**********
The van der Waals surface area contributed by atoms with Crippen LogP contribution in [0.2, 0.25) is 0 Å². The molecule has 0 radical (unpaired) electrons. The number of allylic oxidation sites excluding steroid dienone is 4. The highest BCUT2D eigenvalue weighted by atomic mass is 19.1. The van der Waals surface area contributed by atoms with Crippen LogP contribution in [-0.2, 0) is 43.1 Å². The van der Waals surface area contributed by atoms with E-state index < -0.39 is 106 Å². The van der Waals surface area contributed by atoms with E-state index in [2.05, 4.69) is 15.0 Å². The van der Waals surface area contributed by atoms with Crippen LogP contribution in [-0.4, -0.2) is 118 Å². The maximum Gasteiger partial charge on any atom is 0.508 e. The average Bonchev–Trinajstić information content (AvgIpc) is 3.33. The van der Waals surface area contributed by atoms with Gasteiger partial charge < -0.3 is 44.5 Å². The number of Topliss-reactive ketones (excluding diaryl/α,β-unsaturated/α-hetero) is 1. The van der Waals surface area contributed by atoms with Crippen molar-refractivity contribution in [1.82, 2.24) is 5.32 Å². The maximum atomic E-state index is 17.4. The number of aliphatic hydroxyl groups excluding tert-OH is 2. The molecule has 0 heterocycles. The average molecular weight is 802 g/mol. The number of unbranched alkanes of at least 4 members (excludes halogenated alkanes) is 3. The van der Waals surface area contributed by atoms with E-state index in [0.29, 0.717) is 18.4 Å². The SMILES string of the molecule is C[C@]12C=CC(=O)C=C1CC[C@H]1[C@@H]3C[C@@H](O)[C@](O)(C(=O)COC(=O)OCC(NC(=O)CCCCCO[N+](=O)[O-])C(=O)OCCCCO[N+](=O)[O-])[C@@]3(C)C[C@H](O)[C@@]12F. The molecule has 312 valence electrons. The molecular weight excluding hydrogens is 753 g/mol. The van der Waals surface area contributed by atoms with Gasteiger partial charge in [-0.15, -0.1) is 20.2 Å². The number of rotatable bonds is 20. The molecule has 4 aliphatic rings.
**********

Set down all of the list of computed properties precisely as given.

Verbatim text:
The van der Waals surface area contributed by atoms with Crippen LogP contribution in [0.2, 0.25) is 0 Å². The molecule has 0 radical (unpaired) electrons. The number of allylic oxidation sites excluding steroid dienone is 4. The highest BCUT2D eigenvalue weighted by atomic mass is 19.1. The van der Waals surface area contributed by atoms with Crippen LogP contribution in [-0.2, 0) is 43.1 Å². The van der Waals surface area contributed by atoms with E-state index < -0.39 is 106 Å². The van der Waals surface area contributed by atoms with E-state index in [2.05, 4.69) is 15.0 Å². The van der Waals surface area contributed by atoms with Crippen LogP contribution in [-0.4, -0.2) is 118 Å². The maximum Gasteiger partial charge on any atom is 0.508 e. The average Bonchev–Trinajstić information content (AvgIpc) is 3.33. The van der Waals surface area contributed by atoms with Gasteiger partial charge < -0.3 is 44.5 Å². The number of Topliss-reactive ketones (excluding diaryl/α,β-unsaturated/α-hetero) is 1. The van der Waals surface area contributed by atoms with Crippen molar-refractivity contribution in [1.82, 2.24) is 5.32 Å². The maximum atomic E-state index is 17.4. The number of aliphatic hydroxyl groups excluding tert-OH is 2. The molecule has 0 heterocycles. The average molecular weight is 802 g/mol. The number of unbranched alkanes of at least 4 members (excludes halogenated alkanes) is 3. The van der Waals surface area contributed by atoms with E-state index in [0.29, 0.717) is 18.4 Å². The SMILES string of the molecule is C[C@]12C=CC(=O)C=C1CC[C@H]1[C@@H]3C[C@@H](O)[C@](O)(C(=O)COC(=O)OCC(NC(=O)CCCCCO[N+](=O)[O-])C(=O)OCCCCO[N+](=O)[O-])[C@@]3(C)C[C@H](O)[C@@]12F. The molecule has 312 valence electrons. The molecular weight excluding hydrogens is 753 g/mol. The van der Waals surface area contributed by atoms with Gasteiger partial charge in [-0.15, -0.1) is 20.2 Å². The number of rotatable bonds is 20. The molecule has 4 aliphatic rings.